RBI’s Rs. 1.76 Trillion Surplus Transfer to Marginally Extenuate Pressure on Government Finances : Ind-Ra

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The Rs.1.76 trillion surplus transfer by the Reserve Bank of India (RBI) to the central government is likely to provide some respite to the centre’s finances; however, a major portion of this amount is likely to be utilised in meeting revenue receipt shortfalls emanating from the weakening economic conditions, said Credit Rating and Research Agency India Ratings (Ind-Ra).

In absence of this transfer, the government would have had to make a trade-off between curtailing government expenditure (below budget estimates) and overshooting its fiscal deficit target. Additionally, curtailing of expenditure in a scenario of weakening growth prospects, resulting from lacklustre private sector capex and slowing consumption could engender a vicious cycle in the economy.

The agency believes that the additional surplus transfer of INR0.58 trillion (INR0.28 transferred in FY19 itself) over and above the INR0.90 trillion budgeted in the Union budget FY20 is unlikely to meaningfully augment the union government’s ability to ramp up expenditure without undermining its fiscal consolidation roadmap.

Impact on Market Liquidity: The surplus in banking system liquidity (approximately INR1 trillion) has been driven by the RBI’s continued open market operations (OMO), aggregating INR3.50 trillion in the 12 months ended July 2019, the forex swap window, which brought in approximately INR700 billion of foreign capital (USD10 billion), and modest utilisation of Ways & Means Advance balances by the government. With this large transfer, the agency believes that the likelihood of large OMO purchases by the RBI has mostly been neutralised, subject to balance of payment conditions.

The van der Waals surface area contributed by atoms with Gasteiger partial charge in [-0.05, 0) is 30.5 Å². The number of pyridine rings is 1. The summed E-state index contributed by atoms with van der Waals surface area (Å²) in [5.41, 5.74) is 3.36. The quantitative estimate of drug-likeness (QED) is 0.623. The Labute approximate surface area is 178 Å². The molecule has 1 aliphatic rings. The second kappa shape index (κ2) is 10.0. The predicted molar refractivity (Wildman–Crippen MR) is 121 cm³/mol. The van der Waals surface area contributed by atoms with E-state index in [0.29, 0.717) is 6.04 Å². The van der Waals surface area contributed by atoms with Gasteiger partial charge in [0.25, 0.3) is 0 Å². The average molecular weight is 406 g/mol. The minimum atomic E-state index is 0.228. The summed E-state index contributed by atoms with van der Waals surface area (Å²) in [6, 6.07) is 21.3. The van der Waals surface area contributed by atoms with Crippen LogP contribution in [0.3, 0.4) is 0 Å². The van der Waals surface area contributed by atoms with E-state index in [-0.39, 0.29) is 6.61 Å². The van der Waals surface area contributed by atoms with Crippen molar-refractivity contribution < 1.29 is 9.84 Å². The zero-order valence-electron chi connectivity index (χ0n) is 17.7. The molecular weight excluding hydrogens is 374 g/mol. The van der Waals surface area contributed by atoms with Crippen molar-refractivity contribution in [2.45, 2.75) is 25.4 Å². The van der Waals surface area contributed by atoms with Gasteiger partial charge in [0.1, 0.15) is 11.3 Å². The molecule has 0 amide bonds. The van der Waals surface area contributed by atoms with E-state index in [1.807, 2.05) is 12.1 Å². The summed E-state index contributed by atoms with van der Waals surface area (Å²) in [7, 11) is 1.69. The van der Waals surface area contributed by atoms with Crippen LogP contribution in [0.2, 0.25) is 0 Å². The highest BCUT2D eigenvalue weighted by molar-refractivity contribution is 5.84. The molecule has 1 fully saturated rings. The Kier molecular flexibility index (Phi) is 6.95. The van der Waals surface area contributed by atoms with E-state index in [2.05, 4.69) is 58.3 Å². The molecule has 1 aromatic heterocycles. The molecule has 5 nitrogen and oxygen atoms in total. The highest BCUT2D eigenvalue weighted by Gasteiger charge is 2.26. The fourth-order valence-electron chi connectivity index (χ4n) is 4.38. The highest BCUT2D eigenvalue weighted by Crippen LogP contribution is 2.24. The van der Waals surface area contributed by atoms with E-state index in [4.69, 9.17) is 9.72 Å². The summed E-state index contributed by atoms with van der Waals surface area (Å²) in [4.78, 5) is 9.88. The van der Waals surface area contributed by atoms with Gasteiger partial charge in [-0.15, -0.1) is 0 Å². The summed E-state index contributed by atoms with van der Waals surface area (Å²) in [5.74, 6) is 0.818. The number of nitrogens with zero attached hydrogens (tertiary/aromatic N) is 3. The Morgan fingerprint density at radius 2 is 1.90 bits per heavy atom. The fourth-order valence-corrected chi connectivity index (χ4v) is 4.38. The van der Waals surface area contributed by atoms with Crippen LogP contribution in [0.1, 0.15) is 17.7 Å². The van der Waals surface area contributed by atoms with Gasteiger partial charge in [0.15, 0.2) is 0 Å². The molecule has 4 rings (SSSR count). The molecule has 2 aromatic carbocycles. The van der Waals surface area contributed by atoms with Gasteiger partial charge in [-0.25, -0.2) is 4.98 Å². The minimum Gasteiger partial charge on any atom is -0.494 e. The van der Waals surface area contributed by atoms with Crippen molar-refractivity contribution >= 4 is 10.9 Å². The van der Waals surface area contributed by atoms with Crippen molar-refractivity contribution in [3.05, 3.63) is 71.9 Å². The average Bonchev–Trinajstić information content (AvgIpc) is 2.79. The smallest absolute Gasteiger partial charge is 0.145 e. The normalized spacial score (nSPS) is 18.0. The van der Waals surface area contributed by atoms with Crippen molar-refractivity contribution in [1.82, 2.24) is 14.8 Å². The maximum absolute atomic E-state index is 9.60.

Impact on Market Interest Rates: The additional surplus transfer of INR0.58 trillion is likely to alleviate concerns related to extra borrowings by the government for tackling shortfalls in direct and indirect tax receipts. Nonetheless, the issuances of government securities (G-Sec) are likely to continue in line with the government’s borrowing calendar. The agency believes that continued contraction in domestic and foreign institutional appetite, coupled with a reduced likelihood of large OMO purchases, could put pressure on the G-Sec yields over the medium term. However, the availability of further headroom to reduce the repo rate could serve as an extenuating factor and mitigate some of the pressure on the yields. Ind-Ra expects the yield on 10year G-Secs to range between 6.10-6.20% at FYE20.

Large Transfer Likely to be One-Time Event: The large quantum of transfer was made possible on the back of sharp rise in seigniorage income caused by remonetisation. As the net liquidity injection under the liquidity adjustment facility continued in FY19 and the credit offtake remains weak, the banking system continues to see surplus liquidity. Therefore, while the RBI is likely to have sustained its earning from seiniorage income in FY19, the growth will come down incrementally. Furthermore, with the contingency fund reserve at around 5.5% of the total assets of the RBI, the central bank could be expected to appropriate its net income towards the fund in order to maintain the fund’s corpus at least at the current level.

Transfer Unlikely to Stimulate Inflation: Ind-Ra believes the large transfer is unlikely to translate into higher inflation expectation. The transfer of money from the central bank to the government results in the creation of base money (M0), which is different from the printing of currency notes. Inflation is a secondary effect of higher government spending, which increases transactional demand for money. The RBI, therefore, in such cases needs to print money to facilitate the natural demand for currency. Moreover, the scope for inflation in the short term, due to a rise in money supply, is mostly caused by overheating in the credit market and its knock-on effect on aggregate demand. Considering the general aversion to risk being displayed by both borrowers and lenders, the scope of the aforementioned inflationary risks seems limited.     

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